Seven Extraordinarily LOUD Live Bands (and Jucifer)

There's something about LOUDNESS that's deeply appealing to fans of rock 'n' roll, especially when it comes to a live performance. The visceral shock, the days of tinnitus... it all coheres into something that transcends a recording and delineates the difference between headphones at home and headbanging at the club. It makes the audible tactile, and there's certainly something that appeals to the guys (yes, almost always guys) who go for numbers and quantifiable measurements. How many amps? How many decibels? How much blood poured from your ears?

So get thee to the Rhythm Room tomorrow night if loudness is your thing, as Jucifer's coming through town. The wife/husband duo of Amber Valentine and Ed Livengood got their start years ago in Athens, Ga., but moved out of that town and into an RV years ago in order to nomadically bring rock 'n' roll to the masses, playing in front of walls of Marshall stacks, blowing out windows, walls and roofs with their cataclysmically sludgy metal.

About Jucifer: the band is a sight to behold. Ed beats the shit out of his drums, putting Animal from the Muppets to shame. He is a tornado of sweat and force. Amber has fancy wigs and fancier mod skirts and minidresses. For what it's worth to those of you who still say "sexy babe" and "indie rock", she was the runner-up in's "Sexiest Babes of Indie Rock," beat out only by Neko Case herself. She is a tornado of style and fury.

If you can't make it out to the show, just imagine yourself there, or check out this list, in no particular order, of other bands whose shows could've taken down Jericho. (Fair warning: recordings don't do the live set justice.)

1. Motörhead

AC/DC, The Who, Deep Purple, KISS and even Blue Cheer all have claimed the title of Loudest Band, but we know that Lemmy & Co. are the true champs from the era where heavy metal and hard rock still overlapped.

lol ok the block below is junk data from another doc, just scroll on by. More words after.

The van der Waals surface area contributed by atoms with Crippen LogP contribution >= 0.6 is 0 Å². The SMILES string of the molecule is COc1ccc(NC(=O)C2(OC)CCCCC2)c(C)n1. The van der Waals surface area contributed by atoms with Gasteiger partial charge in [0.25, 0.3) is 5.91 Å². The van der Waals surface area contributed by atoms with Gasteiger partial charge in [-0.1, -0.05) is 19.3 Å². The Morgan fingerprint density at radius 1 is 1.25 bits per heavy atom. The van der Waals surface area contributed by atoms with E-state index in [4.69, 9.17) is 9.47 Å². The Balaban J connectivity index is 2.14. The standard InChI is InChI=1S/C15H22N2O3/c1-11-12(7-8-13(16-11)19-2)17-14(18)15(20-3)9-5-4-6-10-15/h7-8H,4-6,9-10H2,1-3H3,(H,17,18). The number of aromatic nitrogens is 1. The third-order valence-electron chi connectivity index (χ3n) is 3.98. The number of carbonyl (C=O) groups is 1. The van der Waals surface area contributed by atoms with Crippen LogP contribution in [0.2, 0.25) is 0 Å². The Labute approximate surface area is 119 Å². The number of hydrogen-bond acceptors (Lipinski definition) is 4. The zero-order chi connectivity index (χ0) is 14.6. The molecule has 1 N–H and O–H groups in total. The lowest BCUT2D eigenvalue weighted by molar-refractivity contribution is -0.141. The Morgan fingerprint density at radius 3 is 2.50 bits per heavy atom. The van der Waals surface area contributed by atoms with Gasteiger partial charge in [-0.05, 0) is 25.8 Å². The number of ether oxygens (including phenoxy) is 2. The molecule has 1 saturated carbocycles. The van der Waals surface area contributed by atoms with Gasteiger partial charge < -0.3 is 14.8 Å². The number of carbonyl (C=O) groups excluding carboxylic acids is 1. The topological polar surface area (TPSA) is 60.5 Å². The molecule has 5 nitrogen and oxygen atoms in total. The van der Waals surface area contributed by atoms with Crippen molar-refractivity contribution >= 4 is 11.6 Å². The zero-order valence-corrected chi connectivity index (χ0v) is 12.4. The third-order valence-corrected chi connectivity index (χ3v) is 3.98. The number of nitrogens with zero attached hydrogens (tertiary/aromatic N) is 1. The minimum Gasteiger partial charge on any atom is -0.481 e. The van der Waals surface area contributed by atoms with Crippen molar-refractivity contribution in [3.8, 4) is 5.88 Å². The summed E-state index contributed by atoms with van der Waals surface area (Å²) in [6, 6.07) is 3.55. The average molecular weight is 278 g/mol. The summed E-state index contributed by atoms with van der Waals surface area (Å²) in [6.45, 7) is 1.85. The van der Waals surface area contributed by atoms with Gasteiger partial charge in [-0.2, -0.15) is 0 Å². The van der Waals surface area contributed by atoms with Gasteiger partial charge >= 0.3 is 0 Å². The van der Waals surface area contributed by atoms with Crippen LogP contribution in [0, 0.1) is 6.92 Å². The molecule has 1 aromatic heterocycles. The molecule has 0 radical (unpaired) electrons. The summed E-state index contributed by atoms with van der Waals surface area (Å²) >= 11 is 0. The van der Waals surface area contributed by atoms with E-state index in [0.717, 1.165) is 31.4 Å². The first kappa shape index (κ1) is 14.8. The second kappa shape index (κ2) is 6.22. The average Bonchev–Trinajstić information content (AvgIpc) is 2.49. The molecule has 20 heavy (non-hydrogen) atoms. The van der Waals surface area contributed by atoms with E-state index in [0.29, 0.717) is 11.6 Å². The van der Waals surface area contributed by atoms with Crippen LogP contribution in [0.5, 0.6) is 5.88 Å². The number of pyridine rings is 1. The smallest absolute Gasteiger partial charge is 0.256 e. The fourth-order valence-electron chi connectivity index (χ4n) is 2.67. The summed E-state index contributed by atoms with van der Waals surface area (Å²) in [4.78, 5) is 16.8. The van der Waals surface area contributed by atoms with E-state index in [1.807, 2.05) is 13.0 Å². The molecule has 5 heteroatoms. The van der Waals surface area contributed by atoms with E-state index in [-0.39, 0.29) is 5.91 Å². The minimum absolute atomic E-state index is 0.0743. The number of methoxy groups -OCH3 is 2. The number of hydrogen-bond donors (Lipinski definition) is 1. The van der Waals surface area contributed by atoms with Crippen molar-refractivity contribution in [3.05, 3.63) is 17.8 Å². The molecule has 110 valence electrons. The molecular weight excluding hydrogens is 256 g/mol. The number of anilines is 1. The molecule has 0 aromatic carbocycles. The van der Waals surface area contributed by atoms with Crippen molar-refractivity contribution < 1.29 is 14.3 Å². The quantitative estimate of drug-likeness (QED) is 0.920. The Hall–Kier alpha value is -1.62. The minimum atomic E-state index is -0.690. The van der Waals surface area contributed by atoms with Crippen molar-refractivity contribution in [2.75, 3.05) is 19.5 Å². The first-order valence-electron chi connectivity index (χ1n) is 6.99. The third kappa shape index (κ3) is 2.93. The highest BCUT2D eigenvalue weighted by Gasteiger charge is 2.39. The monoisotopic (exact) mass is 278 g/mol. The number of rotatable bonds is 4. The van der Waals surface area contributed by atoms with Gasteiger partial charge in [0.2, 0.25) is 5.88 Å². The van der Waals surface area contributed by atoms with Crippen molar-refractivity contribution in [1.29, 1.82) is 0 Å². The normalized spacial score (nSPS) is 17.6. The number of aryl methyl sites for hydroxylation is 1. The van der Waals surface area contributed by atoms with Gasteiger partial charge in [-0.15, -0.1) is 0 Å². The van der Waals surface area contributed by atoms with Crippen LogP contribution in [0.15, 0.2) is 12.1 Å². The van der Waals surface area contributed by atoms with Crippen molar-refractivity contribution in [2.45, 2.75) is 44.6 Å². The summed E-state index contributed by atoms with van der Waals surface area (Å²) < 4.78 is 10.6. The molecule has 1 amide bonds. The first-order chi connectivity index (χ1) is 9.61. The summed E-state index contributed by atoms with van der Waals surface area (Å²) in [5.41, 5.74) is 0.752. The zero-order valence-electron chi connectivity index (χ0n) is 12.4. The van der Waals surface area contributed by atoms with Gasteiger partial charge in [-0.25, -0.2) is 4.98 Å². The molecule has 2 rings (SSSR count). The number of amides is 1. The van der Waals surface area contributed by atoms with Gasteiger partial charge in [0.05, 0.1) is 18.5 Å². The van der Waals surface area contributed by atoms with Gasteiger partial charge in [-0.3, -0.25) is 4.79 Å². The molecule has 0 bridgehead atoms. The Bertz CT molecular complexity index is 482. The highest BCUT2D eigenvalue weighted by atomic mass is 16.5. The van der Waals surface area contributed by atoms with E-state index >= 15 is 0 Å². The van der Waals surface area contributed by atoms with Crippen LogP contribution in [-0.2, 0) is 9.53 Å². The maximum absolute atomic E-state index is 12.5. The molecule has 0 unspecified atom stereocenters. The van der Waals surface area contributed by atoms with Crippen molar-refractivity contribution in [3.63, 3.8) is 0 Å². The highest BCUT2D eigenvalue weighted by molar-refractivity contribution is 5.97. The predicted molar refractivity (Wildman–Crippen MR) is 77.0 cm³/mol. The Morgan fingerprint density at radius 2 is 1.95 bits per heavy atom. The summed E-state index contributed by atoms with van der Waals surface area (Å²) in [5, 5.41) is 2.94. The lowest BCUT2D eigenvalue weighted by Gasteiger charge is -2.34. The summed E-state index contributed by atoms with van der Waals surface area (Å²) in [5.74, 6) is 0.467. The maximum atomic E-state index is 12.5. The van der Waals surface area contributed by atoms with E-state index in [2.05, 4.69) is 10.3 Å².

2. Mogwai

The Scottish post-rock auteurs create intricate, anthemic tunes on album. Live, they're more like a gale-force wind blowing through a club. You can listen, sure, but it's better to just find a seat near the back of the venue and EXPERIENCE.

3. Pan Sonic

Freaky Finnish outsider electro duo Pan Sonic isn't about pummeling as much as it is about grinding and pulping. The guys reportedly subjected themselves to 10 hours in a garage of extremely low-frequency, high-decibel noise as performance art, and have used sound equipment similar to what police use to disorient crowds.

4. Manowar

New York's metal gods reigned in the '80s, going whole hog into their whole Norse mysticism schtick. The result was a legion of fans who swear by their volume, and the band helped set the template for tons of metal acts to follow.

5. Swans

Swans could be pretty monolithic when they wanted to, combining industrial influences with post-rock grandeur and cinematic sounds, especially once Jarboe got promoted from friend to the band to keyboardist and vocalist. Her brutality complemented Michael Gira's tunefulness like few others could.

6. Dinosaur Jr.

Bandleader J Mascis may look like your nebbish grandma these days, but the dude's eardrums must be made of the same metal that constitutes his silvery locks. Here's a master class in how to get knocked out at a live show.

7. My Bloody Valentine

Those who caught this band's U.S. tour from 20 years ago still swear by its sheer volume to this day. One section of "You Made Me Realise" maintained one gut-churning chord for 10 minutes, and frontman Kevin Shields took pleasure in watching the crowd's physical reactions to the sounds.

Follow us on Twitter and friend us on Facebook

KEEP PHOENIX NEW TIMES FREE... Since we started Phoenix New Times, it has been defined as the free, independent voice of Phoenix, and we'd like to keep it that way. With local media under siege, it's more important than ever for us to rally support behind funding our local journalism. You can help by participating in our "I Support" program, allowing us to keep offering readers access to our incisive coverage of local news, food and culture with no paywalls.
Christopher Hassiotis